Pahiyangala (Sri Lanka): the recently excavated full skeleton

Unravelling an ancient secret

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As the country awaits tests on the recently excavated full skeleton at Pahiyangala, Kumudini Hettiarachchi speaks to the man leading the team that made a discovery that could hold the key to our origins.

The tea-break was over and the team had just reassembled at about 11 in the morning in the pit at the smaller cave of Pahiyangala, Bulathsinhala, for a research excavation. What they did not realize was that they were about to stumble onto an ancient secret.


The excavation site

As they gently, very gently and meticulously, with tiny brushes swept away the earth (no big trowels or mammoties for them), while physically blowing away the dust, excitement mounted.

The excitement tinged with tension was tangible for, slowly the earth unearthed the bones of toes. Were they just random bones, like the skulls and bones found at Pahiyangala, a paradise for archaeologists on the trail of Mesolithic Man?

“No, it was not just a few bones, but a full skeleton,” recalls young W.M.C. Oshan Wedage, his voice bubbling with enthusiasm even two weeks later, but fairly and squarely giving credit to his “super crew” as well as his “extraordinary” seniors .As they tenderly unearthed the skeleton, “podi venasak thibba”, says this 30-year-old Prehistoric Excavation Research Officer of the Department of Archaeology under whom is Pahiyangala.

Located in the Kalutara District, Pahiyangala is also known as Fa Hsiengala after the Chinese monk who is said to have rested here on his way to Adam’s Peak. “We first spotted the toes, then the foot and another foot and the skeleton up to the ribs, in the east corner of the excavation pit at the smaller cave,” says Oshan.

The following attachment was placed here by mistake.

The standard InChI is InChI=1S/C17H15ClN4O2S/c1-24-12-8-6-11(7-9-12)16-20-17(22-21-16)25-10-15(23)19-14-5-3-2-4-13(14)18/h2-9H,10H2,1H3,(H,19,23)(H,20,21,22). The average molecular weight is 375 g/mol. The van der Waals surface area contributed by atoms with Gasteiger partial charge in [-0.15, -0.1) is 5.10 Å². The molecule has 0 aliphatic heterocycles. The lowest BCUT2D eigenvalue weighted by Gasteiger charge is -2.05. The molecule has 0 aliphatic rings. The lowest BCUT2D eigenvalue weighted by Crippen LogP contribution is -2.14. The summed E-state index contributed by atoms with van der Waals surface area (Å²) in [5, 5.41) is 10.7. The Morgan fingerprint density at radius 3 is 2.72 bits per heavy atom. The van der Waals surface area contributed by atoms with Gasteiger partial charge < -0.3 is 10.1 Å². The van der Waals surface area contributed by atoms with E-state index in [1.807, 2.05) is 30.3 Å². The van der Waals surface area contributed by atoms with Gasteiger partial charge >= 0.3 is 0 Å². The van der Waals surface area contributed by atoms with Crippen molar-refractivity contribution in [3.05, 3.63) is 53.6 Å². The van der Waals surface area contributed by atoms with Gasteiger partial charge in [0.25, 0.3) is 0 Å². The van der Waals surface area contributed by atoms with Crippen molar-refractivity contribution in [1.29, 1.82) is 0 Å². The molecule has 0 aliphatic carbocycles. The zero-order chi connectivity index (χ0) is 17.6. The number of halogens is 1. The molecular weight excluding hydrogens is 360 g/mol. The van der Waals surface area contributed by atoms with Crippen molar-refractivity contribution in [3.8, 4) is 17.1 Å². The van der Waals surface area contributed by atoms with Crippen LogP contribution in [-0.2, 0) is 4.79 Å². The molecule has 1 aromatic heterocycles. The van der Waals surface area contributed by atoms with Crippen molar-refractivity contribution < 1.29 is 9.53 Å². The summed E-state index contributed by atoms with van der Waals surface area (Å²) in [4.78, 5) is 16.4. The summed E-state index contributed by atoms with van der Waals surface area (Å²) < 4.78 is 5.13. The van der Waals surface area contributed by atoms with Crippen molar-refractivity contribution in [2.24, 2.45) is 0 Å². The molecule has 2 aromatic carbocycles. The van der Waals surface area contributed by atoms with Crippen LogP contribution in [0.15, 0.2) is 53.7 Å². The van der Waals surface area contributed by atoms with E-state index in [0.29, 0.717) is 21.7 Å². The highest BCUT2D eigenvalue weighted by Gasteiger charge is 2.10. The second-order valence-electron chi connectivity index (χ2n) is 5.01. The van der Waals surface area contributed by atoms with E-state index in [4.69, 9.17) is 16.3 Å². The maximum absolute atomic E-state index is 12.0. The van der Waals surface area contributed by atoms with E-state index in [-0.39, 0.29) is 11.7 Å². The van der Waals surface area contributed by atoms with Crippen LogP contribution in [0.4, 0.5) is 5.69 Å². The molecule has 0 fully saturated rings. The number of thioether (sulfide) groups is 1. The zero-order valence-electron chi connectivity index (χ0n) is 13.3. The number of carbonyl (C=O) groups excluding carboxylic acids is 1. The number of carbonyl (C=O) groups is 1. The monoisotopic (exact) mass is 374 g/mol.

They handled the spot carefully, for they believe that the key to the true origins of the Sri Lankan people may lie buried in the sands of time here. They did not want, to destroy “any other evidence”, such as traces of organic remains or tools the area may yield. Haste would prevent 21st century humans, that’s us, getting a glimpse of Mesolithic lives and times and clues to the identity of the human lying buried.

Oshan then gave a round of frantic calls to Archaeological Department Director-General (DG), Dr. Senarath Dissanayake; Director-Excavations, Dr. Nimal Perera and Prehistoric Specialist, Dr. Siran Deraniyagala, a former DG of Archaeology now retired but very much “after” Sri Lanka’s Ancient Man.

Oshan and crew were advised by all of them “not to hasten” as it may very well be a find of global significance.
His diligent team comprising Palitha Weerasinghe, Kamal Nanda, Karunasena, Eregama, A.V.A. de Mel, Susantha Nihal, H. Jude Perera, P.G. Gunadasa, K.P. Ruwan Pramod and K.P. Sumanadasa uncovered a part of the skeleton slightly, says Oshan.
Next came the ribs, head and teeth, the Sunday Times learns.